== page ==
The grinding down of individuals by impersonal, bureaucratic systems makes for powerful storytelling. Few scenarios can get steam shooting out of my ears like witnessing a decent person struggling in vain against Kafkaesque authority. Serena Dykman applies this setup to the often nightmarish US Immigration system in a portrait of a woman with a perfect life awaiting her—if only she can get out of the airport.
After a stint in Uganda providing medical aide, attractive Czech doctor Anna (Jandra Dee) is detained after her flight back to the US. What she imagines to be a routine stop however morphs into an hours-long ordeal, as officers shuffle in and out, and her interrogators vacillate between disinterest and aggressive accusations. Tiny discrepancies regarding violations of the terms of her h-1b visa, and the length of her stay in the US between school semesters, are presented as glaring proof of her malign intent.
While there is an interesting contrast between Anna and the dehumanizing posture of the immigration officers who amiably discuss their after-work plans while Anna is kept from one of the most consequential moments of her own life, Dykman’s depiction of the enforcement officials is more an indictment of the unyielding nature of a system that ignores empathy or nuance. Anna is a model immigrant: highly skilled, completely assimilated, with a secure job, and a longterm boyfriend. After 6 years in the country building a life, Anna finds the idea that she doesn’t belong to be absurd. But, as the film progresses and the precariousness of her position becomes more apparent, she must reckon with questions that she had not needed to confront for a long time—where is Home?
The film is crosscut between Anna’s interrogations and her boyfriend as he waits outside the airport. Meaning to propose, he has rented out a limo and a string quartet for the occasion. While vital to the film’s plot, and effective at providing an extra dimension to the tragedy, because these scenes cannot have independent development outside of the core plot, they do feel a bit superfluous, and could have been trimmed to tighten the films runtime. But, for a closed off film such as this, largely taking place in a single location, its fortunes rise or fall with its writing and performances, and fortunately in Welcome both of these elements are strong. Dee, despite a short filmography to her name, is quite good in the role of Anna, maintaining a basic stoicism, but exhibiting gradations within it of vulnerability and strength, indignation alongside fear, and Dykman’s script builds dread effectively through an all-to-believable escalation.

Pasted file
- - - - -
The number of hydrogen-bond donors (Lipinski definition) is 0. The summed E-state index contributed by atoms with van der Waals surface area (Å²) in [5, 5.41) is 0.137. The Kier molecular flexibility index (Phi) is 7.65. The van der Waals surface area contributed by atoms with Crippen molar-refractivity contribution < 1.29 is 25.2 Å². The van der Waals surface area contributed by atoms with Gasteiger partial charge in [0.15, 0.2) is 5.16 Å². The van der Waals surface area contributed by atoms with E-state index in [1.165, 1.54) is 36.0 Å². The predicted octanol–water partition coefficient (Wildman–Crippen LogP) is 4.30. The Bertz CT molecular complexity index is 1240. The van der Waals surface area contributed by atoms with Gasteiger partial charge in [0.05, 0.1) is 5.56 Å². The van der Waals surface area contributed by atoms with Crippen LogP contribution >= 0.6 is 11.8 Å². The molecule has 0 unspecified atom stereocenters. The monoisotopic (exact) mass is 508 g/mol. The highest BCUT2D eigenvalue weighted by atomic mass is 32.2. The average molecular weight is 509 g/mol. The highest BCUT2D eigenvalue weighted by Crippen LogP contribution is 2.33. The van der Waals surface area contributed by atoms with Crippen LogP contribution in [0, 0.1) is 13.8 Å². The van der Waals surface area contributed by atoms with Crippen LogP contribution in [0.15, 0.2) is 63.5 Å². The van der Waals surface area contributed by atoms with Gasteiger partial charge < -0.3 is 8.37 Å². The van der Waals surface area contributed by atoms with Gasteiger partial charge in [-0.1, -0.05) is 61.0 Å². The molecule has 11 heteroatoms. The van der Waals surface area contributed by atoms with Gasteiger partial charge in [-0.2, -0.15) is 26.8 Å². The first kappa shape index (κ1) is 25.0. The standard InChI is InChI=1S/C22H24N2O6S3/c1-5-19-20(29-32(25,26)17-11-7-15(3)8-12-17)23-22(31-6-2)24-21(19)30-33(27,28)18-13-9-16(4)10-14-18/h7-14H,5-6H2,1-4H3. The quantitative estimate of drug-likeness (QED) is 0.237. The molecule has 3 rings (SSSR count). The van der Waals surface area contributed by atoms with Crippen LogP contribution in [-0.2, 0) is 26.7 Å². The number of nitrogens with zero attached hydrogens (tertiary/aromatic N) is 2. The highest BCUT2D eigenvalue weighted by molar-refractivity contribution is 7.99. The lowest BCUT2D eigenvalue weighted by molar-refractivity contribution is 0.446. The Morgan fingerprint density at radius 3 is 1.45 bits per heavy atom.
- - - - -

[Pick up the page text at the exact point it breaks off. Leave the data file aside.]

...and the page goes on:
Immigration is in the news in the USA right now, but while certainly relevant, Welcome isn’t meant to be a statement against incipient Nationalism. The film dates from 2015, and is in fact largely drawn from Dykman’s own real experiences with the US immigration system, as the filmmaker was born in Paris, and raised between London, Brussels, and New York, before attending NYU Tisch for film school. Despite the parallels between Dykman’s and Anna’s stories, it feels too cherry-picked to serve as an effective illustration of current events. Anna is only in trouble because she left the country to literally save children’s lives! That’s not to say that it does not have a contribution to the moment however. Welcome is hopefully effective in spurring reflection regarding the concept of home, and of belonging. The law has final stay on status, but status has nothing in common with the web of relationships that make a person of a place: one’s work, one’s friends, one’s lovers.
Anna’s exceptional nature feels like stacking the deck to prove a point, but in doing so puts lie to the notion that anything about immigration in America is haphazard. Many apologists for recent refugee ban note that it is temporary, a chance to review “vetting”. Yet in making this case they fail to note a single critique of the extant system, one in which refugees go through a multi-year interview process overseen in collaboration with over a dozen agencies, and, are handpicked from the start by government officials from millions of applicants registered with the U.N. If Anna, a young, educated white woman from Europe, can be subject to such nitpicking, what hope is there for anyone?
Dykman had a good deal of success with Welcome at festivals, even winning a student film prize at Cannes. Currently the head of her own production company, Dyamant Pictures, she is currently finishing her first feature film, NANA, a transgenerational documentary about her grandmother who was an Auschwitz survivor, and advocate for tolerance.